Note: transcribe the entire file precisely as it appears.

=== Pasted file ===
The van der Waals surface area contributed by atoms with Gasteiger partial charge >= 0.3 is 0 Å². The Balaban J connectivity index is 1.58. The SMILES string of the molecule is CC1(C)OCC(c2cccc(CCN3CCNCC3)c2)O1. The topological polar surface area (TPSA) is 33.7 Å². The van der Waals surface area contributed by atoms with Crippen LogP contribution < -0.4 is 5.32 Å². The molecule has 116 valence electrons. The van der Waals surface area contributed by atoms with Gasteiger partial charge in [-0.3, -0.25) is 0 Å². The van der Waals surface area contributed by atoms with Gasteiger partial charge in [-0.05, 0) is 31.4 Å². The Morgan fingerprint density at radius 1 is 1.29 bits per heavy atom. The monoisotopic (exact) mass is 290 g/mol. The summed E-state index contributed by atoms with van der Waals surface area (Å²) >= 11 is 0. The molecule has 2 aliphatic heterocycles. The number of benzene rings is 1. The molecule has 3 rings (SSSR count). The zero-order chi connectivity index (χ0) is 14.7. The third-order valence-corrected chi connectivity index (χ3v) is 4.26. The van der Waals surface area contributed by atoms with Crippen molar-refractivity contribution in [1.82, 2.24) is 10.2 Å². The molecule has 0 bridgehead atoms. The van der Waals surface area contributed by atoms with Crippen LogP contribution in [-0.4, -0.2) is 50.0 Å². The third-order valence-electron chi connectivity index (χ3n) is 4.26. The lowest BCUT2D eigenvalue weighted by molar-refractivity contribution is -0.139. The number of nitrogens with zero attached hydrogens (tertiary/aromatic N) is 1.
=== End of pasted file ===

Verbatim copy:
The van der Waals surface area contributed by atoms with Gasteiger partial charge >= 0.3 is 0 Å². The Balaban J connectivity index is 1.58. The SMILES string of the molecule is CC1(C)OCC(c2cccc(CCN3CCNCC3)c2)O1. The topological polar surface area (TPSA) is 33.7 Å². The van der Waals surface area contributed by atoms with Crippen LogP contribution < -0.4 is 5.32 Å². The molecule has 116 valence electrons. The van der Waals surface area contributed by atoms with Gasteiger partial charge in [-0.3, -0.25) is 0 Å². The van der Waals surface area contributed by atoms with Gasteiger partial charge in [-0.05, 0) is 31.4 Å². The Morgan fingerprint density at radius 1 is 1.29 bits per heavy atom. The monoisotopic (exact) mass is 290 g/mol. The summed E-state index contributed by atoms with van der Waals surface area (Å²) >= 11 is 0. The molecule has 2 aliphatic heterocycles. The number of benzene rings is 1. The molecule has 3 rings (SSSR count). The zero-order chi connectivity index (χ0) is 14.7. The third-order valence-corrected chi connectivity index (χ3v) is 4.26. The van der Waals surface area contributed by atoms with Crippen molar-refractivity contribution in [1.82, 2.24) is 10.2 Å². The molecule has 0 bridgehead atoms. The van der Waals surface area contributed by atoms with Crippen LogP contribution in [-0.4, -0.2) is 50.0 Å². The third-order valence-electron chi connectivity index (χ3n) is 4.26. The lowest BCUT2D eigenvalue weighted by molar-refractivity contribution is -0.139. The number of nitrogens with zero attached hydrogens (tertiary/aromatic N) is 1.